Throughout the 2018 offseason, the Redskins brass eschewed chances at signing big name free agents.

Washington made one blockbuster move, the trade to acquire Alex Smith during Super Bowl week, but the Redskins have been relatively quiet since. The team added Paul Richardson as a free agent, but he was hardly the most high-profile receiver on the market. In fact, the most high-profile wideout on the market is still there in Dez Bryant, and Washington made it clear they have no interest. 

Now, Seattle safety Earl Thomas has publicly said he wants a new contract, and that could mean it needs to come from another team. Read the full statement but the most important part reads,

"I want to remain a Seahawk for the rest of my career but also believe that based on my production over the last eight years that I've earned the right to have this taken care of as soon as possible."

Let's clear up a few things: Thomas is still a very good player. While part of the Seahawks legendary Legion of Boom secondary, Thomas won a Super Bowl, played in another, made five Pro Bowls and was named All-Pro three times. 

Talent like Thomas doesn't often become available, and considering the offseason in Seattle that saw a number of players jettisoned, maybe the safety will land somewhere else before the NFL season starts in September. 

But don't expect that to be in Washington. 


There are a few factors, but the one at the top is the organization's belief in Montae Nicholson. The young safety looked explosive in six starts last year, and this offseason head coach Jay Gruden compared Nicholson's importance on the defense to that of Jordan Reed on the offense. That's high praise.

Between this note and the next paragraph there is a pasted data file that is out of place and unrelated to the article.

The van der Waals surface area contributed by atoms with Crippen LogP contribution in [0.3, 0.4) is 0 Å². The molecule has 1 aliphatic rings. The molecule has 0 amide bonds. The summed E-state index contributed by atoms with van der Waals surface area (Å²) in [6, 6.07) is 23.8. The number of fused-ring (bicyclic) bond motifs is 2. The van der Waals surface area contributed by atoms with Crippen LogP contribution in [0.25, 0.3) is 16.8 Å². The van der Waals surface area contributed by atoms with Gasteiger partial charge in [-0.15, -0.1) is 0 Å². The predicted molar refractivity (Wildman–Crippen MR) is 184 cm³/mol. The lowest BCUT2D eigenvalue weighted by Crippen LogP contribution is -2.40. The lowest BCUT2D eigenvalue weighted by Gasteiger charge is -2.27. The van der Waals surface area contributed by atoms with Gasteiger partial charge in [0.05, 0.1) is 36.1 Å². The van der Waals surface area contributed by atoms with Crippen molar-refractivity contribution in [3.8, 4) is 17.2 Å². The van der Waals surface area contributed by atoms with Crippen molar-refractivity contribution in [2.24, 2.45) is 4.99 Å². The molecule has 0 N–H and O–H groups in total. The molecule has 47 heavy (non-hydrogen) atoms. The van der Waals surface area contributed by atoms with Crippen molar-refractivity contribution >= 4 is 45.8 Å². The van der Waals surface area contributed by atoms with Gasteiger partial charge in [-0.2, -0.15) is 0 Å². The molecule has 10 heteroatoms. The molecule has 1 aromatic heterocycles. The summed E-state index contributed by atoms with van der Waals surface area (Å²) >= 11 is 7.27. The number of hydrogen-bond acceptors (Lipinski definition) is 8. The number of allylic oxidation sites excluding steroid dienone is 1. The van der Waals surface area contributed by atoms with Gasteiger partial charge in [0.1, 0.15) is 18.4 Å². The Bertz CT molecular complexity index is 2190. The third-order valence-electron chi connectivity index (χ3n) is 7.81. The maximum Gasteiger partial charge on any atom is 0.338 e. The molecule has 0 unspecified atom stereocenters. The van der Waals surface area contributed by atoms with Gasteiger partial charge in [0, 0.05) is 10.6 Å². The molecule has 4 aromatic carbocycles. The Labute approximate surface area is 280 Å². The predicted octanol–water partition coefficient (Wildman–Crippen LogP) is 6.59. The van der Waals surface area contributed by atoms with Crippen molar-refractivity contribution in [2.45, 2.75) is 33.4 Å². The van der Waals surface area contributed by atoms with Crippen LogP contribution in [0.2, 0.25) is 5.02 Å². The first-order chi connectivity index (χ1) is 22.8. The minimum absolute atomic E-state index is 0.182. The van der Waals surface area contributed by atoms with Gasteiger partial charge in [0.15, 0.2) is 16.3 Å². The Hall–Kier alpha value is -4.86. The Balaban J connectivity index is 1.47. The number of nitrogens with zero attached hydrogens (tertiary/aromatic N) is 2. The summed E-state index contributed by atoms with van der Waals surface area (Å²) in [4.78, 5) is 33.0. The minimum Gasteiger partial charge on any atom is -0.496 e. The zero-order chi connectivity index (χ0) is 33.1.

Like everything in life, money is also a huge factor. 

As currently constituted the Redskins have about $13 million in salary cap space remaining. Thomas is due to make more than $10 million this season in the final year of his contract, but by most accounts, expects to make at least $13 million per season in a new deal. That isn't just a made up figure, it marks the salary of Eric Berry, the NFL's highest paid safety. 

Trading for Thomas without a new deal in place for 2019 and beyond would make no sense, and for Washington, 2019 and beyond is quite murky right now. The team has decisions to make for both Jamison Crowder and Preston Smith, two highly productive pieces in the final year of rookie deals, and next season the 'Skins brass will have to figure out a contract extension for Brandon Scherff. 

Some money could get freed up next season if certain veteran players get released, but that money won't be available immediately. 

Plus compensating the Seahawks for Thomas' services needs to be addressed. This is one area the Redskins are actually in a great spot, as the team has a boatload of draft picks next season. 

Washington does have the picks needed to trade for Thomas, depending on the type of package Seattle wants. But that also assumes Seattle will consider moving Thomas, which is no sure thing either. It's entirely possible Thomas' decision to skip minicamp will get Seattle to the negotiating table and get a deal done with their star. 

Simply put, the Redskins have not shown a willingness to go after top market stars. The team doesn't seem interested in paying those costs, and while Thomas is only 29, he would turn 30 next year in what would likely be the first year of a new fat contract. That hasn't been the Redskins way under Bruce Allen and Doug Williams. 

Could a move happen? Because the Redskins did so well with compensatory picks this offseason, yes it could. 

Don't expect it though. 


— Contract years: Redskins face 5 tough decisions 

— Dead Money: Trades, misses and mistakes hurt Redskins salary cap


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